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ARC Urges TV Viewers in Appalachia to Gear Up for 2009 Conversion to All-Digital Television Broadcasting

January 2008


WASHINGTON, January 30, 2008—The Appalachian Regional Commission (ARC) joined the National Telecommunications and Information Administration (NTIA) in urging television viewers throughout the Appalachian Region to prepare for the upcoming national conversion to all-digital television broadcasting. After February 17, 2009, full-power television stations will cease broadcasting in analog format and will broadcast in digital format only.

In 1996, the U.S. Congress authorized the distribution of an additional broadcast channel to each broadcast television station to start a digital channel while simultaneously continuing its analog channel. Later, Congress mandated that February 17, 2009, would be the last day for full-power television stations to broadcast in analog format. The switch from analog to digital broadcast television is referred to as the "digital TV" (DTV) transition. Broadcast stations in all U.S. markets are currently broadcasting in both analog and digital formats.

"February 2009 will be here sooner than we think," said ARC Federal Co-Chair Anne B. Pope. "Now is the time for us all to get up to speed on DTV: what is it; what does it mean to me; what do I need to do? We at the Appalachian Regional Commission encourage everyone to educate themselves on this important issue."

Digital broadcasting allows stations to offer improved picture and sound quality. Digital is also much more efficient than analog: Rather than being limited to providing one analog program, a broadcaster is able to offer a super-sharp "high definition" digital program or multiple "standard definition" digital programs simultaneously through a process called multicasting. Multicasting allows broadcast stations to offer several channels of digital programming at the same time, using the same amount of spectrum required for one analog program. For example, while a station broadcasting in analog on channel 7 is only able to offer viewers one program, a station broadcasting in digital on channel 7 can offer viewers one digital program on channel 7-1, a second digital program on channel 7-2, a third digital program on channel 7-3, and so on. This means more programming choices for viewers. Furthermore, DTV can provide interactive video and data services that are not possible with analog technology.

An important benefit of the switch to all-digital broadcasting is that it will free up parts of the valuable broadcast spectrum for public safety communications (such as for police, fire departments, and rescue squads). Additionally, some of the spectrum will be auctioned to companies that will be able to provide consumers with more advanced wireless services (such as wireless broadband).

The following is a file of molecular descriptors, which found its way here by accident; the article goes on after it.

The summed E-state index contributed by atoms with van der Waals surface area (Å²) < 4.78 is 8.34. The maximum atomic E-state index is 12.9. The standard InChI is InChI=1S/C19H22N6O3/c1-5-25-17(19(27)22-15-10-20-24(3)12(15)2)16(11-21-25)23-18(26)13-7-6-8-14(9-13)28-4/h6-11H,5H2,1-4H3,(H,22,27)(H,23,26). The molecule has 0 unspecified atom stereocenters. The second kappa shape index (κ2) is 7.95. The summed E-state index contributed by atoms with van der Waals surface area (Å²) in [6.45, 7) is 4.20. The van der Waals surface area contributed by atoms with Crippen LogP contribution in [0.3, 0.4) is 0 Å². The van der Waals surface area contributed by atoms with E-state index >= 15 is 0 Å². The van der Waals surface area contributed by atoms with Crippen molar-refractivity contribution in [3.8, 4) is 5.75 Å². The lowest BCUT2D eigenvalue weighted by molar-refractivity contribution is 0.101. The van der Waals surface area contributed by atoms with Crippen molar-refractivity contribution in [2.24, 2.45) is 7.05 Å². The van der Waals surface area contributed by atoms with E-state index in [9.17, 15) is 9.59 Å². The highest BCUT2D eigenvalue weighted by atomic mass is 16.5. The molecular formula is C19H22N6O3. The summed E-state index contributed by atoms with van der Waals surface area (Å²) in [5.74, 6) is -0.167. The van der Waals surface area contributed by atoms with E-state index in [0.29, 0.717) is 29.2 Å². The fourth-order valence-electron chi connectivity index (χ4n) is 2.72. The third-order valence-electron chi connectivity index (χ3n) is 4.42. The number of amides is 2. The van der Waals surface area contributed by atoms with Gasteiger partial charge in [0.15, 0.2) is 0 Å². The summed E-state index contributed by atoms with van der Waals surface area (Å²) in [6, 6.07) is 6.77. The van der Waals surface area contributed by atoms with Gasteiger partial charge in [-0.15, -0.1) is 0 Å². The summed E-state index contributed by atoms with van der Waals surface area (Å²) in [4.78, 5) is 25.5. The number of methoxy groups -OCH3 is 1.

For viewers with one or more television sets that receive free over-the-air programming using a roof-top antenna or "rabbit ears," the type of television they own is very important. A digital television (one with an internal digital tuner) will allow viewers to continue to watch free over-the-air programming after February 17, 2009. However, viewers with analog televisions will need a digital-to-analog converter box to continue to watch broadcast television on that set. The converter box will also enable viewers to see any additional multicast programming that their local stations are offering.

To help consumers with the DTV transition, the U.S. government established the Digital-to-Analog Converter Box Coupon Program. The NTIA, a branch of the U.S. Department of Commerce, administers this program. Every U.S. household is eligible to receive up to two coupons, worth $40 each, toward the purchase of eligible digital-to-analog converter boxes. Consumers will be able to request the coupons beginning in January 2008. The coupons may only be used for eligible converter boxes sold at participating consumer electronics retailers, and the coupons must be used at the time of purchase. Manufacturers estimate that digital-to-analog converter boxes will sell for $50 to $70 each. This is a one-time cost. More information on the Digital-to-Analog Converter Box Coupon Program is available at NTIA's Web site at or by calling 1-888-388-2009 (voice) or 1-877-530-2634 (TTY).

Cable and satellite television subscribers with analog televisions connected to cable or satellite service should not be affected by the transition but should contact their service provider to verify this.

Comprehensive information about the digital transition and what it means for consumers is available at Consumers can also call 1-888-CALL-FCC.